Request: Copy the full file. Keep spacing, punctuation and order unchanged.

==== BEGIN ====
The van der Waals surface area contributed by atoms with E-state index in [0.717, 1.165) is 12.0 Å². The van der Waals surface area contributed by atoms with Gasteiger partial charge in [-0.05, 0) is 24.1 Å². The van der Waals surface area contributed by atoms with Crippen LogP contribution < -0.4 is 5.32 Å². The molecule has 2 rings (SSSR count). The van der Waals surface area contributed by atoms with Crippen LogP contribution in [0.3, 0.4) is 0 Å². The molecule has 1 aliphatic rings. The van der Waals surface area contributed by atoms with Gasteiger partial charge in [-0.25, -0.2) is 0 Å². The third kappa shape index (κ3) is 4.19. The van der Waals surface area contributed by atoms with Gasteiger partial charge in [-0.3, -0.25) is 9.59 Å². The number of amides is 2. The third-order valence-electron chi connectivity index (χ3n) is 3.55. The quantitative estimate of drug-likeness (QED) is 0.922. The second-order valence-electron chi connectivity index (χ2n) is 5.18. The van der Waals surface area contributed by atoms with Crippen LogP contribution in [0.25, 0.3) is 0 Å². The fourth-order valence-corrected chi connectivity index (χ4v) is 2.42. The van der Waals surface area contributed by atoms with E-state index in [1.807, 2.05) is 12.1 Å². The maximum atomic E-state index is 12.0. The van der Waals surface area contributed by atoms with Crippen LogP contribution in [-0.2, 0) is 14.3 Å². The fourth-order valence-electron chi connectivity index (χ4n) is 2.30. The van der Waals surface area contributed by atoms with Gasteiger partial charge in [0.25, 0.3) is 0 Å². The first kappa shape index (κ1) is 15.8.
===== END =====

The van der Waals surface area contributed by atoms with E-state index in [0.717, 1.165) is 12.0 Å². The van der Waals surface area contributed by atoms with Gasteiger partial charge in [-0.05, 0) is 24.1 Å². The van der Waals surface area contributed by atoms with Crippen LogP contribution < -0.4 is 5.32 Å². The molecule has 2 rings (SSSR count). The van der Waals surface area contributed by atoms with Crippen LogP contribution in [0.3, 0.4) is 0 Å². The molecule has 1 aliphatic rings. The van der Waals surface area contributed by atoms with Gasteiger partial charge in [-0.25, -0.2) is 0 Å². The third kappa shape index (κ3) is 4.19. The van der Waals surface area contributed by atoms with Gasteiger partial charge in [-0.3, -0.25) is 9.59 Å². The number of amides is 2. The third-order valence-electron chi connectivity index (χ3n) is 3.55. The quantitative estimate of drug-likeness (QED) is 0.922. The second-order valence-electron chi connectivity index (χ2n) is 5.18. The van der Waals surface area contributed by atoms with Crippen LogP contribution in [0.25, 0.3) is 0 Å². The fourth-order valence-corrected chi connectivity index (χ4v) is 2.42. The van der Waals surface area contributed by atoms with E-state index in [1.807, 2.05) is 12.1 Å². The maximum atomic E-state index is 12.0. The van der Waals surface area contributed by atoms with Crippen LogP contribution in [-0.2, 0) is 14.3 Å². The fourth-order valence-electron chi connectivity index (χ4n) is 2.30. The van der Waals surface area contributed by atoms with Gasteiger partial charge in [0.25, 0.3) is 0 Å². The first kappa shape index (κ1) is 15.8.